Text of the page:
Former communications minister Dina Pule must apologise to Parliament, the communications department, and the Sunday Times for persistently lying and unethical conduct, Public Protector Thuli Madonsela said.

Cape Town - Former communications minister Dina Pule has racked up legal fees of more than R1.18 million – and counting – at taxpayers’ expense to defend herself before the Press Ombudsman, Parliament’s joint ethics committee and the public protector.

“The total legal costs incurred thus far in respect of these matters amount to R1 187 148.82. Some legal costs are still payable, but are unknown at this stage,” said Communications Minister Yunus Carrim in a parliamentary reply.

DA MP Marian Shinn, who had asked for a breakdown of legal costs for each of the three matters, said she was disappointed that details were not provided in the parliamentary response.

“It’s a huge amount of money and one wonders why,” said Shinn.

“To me it seems a bit exorbitant.

“We need to have an interrogation of the legal fees. We need to know what each step of the process cost.”

Further questions now arose, she added, as Pule was represented by a fellow MP, not lawyers, at the parliamentary ethics hearing and over whether the high legal fees arose from hiring senior counsel in the other matters.

As a rule, the state picks up legal costs, but it remains unclear whether the government would also carry the legal fees incurred by Pule after she was sacked from the cabinet in July to become a backbencher.

In some cases the state decides to reclaim legal costs.

Former national police commissioner Jackie Selebi, who was found guilty of corruption, found himself owing the state about R17.4m, although recovery of the money appears unlikely, as Selebi, now on parole, is battling financially.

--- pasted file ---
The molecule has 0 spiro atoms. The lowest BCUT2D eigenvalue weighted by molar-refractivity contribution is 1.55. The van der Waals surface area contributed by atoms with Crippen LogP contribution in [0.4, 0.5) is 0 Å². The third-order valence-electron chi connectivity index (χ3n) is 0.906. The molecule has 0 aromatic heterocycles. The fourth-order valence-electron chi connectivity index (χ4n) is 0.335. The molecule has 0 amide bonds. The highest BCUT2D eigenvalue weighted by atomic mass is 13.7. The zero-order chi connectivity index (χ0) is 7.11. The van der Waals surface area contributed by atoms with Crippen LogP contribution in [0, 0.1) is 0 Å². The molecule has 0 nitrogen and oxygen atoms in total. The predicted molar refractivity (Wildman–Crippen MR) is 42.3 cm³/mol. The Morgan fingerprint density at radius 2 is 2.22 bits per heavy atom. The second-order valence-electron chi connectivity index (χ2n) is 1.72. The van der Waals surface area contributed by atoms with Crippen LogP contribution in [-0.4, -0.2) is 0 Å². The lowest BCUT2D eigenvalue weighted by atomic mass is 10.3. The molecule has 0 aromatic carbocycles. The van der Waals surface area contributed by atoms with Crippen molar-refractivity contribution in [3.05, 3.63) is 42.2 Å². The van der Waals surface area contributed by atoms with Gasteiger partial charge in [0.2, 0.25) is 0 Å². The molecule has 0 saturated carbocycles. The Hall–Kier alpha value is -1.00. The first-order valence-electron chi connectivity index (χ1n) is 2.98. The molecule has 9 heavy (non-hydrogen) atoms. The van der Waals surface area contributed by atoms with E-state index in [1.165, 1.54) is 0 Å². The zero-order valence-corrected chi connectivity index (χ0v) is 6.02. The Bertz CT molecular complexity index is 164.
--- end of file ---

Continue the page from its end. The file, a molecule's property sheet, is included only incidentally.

Pule’s relationship with businessman boyfriend Phosane Mngqibisa, which both denied at one stage, emerged amid allegations that millions of rand disappeared from the R25m sponsorship of the 2012 ICT Indaba by the department, Telkom, MTN and Vodacom, and that events organiser Carol Bouwer was bullied into sub-contracting Mngqibisa’s company, Khemano, for a R6m management fee.

These claims are the subject of an ongoing probe by the public protector.

And the Hawks this week also confirmed its corruption investigation is continuing.

“We are not only probing the former minister, because she’s not the only one implicated, but a group,” said Hawks spokesman Captain Paul Ramaloko, declining to name others as it was not policy.

Once the investigation by a team of detectives was completed, the docket would be forwarded to the National Prosecuting Authority for a decision, he added.

Last month, Parliament’s joint ethics committee found Pule guilty of having “wilfully misled” Parliament over her spousal-like permanent relationship with Mngqibisa, who had gained “ improper financial benefit”, including government-sponsored overseas travel.

The relationship had to have been disclosed under the parliamentary code of conduct, concluded the committee before imposing the maximum penalty - a reprimand in the National Assembly, a fine of a month’s salary and suspension from parliamentary activities for 15 days.

Pule on Saturday declined to comment on the legal fees.

Sunday Independent